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Wasted: How America Is Losing Up to 40 Percent of Its Food from Farm to Fork to Landfill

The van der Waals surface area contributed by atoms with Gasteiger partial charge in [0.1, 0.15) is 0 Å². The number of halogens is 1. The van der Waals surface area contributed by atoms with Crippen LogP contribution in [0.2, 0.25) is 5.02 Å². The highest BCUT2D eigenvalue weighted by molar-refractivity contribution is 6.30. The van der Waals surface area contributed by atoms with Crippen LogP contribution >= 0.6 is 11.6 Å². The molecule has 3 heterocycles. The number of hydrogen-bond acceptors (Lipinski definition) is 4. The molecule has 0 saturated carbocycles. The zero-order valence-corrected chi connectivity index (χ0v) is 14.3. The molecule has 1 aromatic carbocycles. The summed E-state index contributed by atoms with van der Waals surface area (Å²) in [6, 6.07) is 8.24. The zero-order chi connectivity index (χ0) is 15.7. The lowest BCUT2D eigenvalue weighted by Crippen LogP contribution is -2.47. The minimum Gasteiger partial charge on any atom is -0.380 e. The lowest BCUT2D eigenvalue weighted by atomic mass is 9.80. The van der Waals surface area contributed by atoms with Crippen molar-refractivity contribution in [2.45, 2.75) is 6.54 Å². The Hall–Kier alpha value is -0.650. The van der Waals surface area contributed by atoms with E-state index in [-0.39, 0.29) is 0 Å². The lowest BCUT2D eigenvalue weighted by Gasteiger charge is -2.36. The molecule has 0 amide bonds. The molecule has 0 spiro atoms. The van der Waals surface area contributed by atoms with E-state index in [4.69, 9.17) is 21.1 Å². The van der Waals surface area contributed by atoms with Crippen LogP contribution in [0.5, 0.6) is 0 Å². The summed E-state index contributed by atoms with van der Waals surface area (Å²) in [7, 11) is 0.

This study, released by NRDC last month, contained statistics that may cause indigestion in some readers. “Getting food from the farm to our fork eats up 10 percent of the total U.S. energy budget, uses 50 percent of U.S. land, and swallows 80 percent of all freshwater consumed in the United States. Yet,” the study says, “40 percent of food in the United States today goes uneaten.” Not only are Americans throwing out $165 billion worth of food annually; food waste is the single largest component of municipal solid waste, according to the study. As it rots in landfills it accounts for nearly 25 percent of U.S. methane emissions. The report analyzes the U.S. food system, identifies the points in the food system where the waste is occurring, and highlights opportunities for government, business and consumers to reduce food waste. Food waste is a business opportunity, the report acknowledges: “The more food consumers waste, the more those in the food industry are able to sell.” But reducing food waste is also an opportunity. The study cites the case of U.S. grocery chain Stop and Shop, which found $100 million in annual savings following a thorough analysis of freshness, shrink, and customer purchases in all of their perishables departments. 

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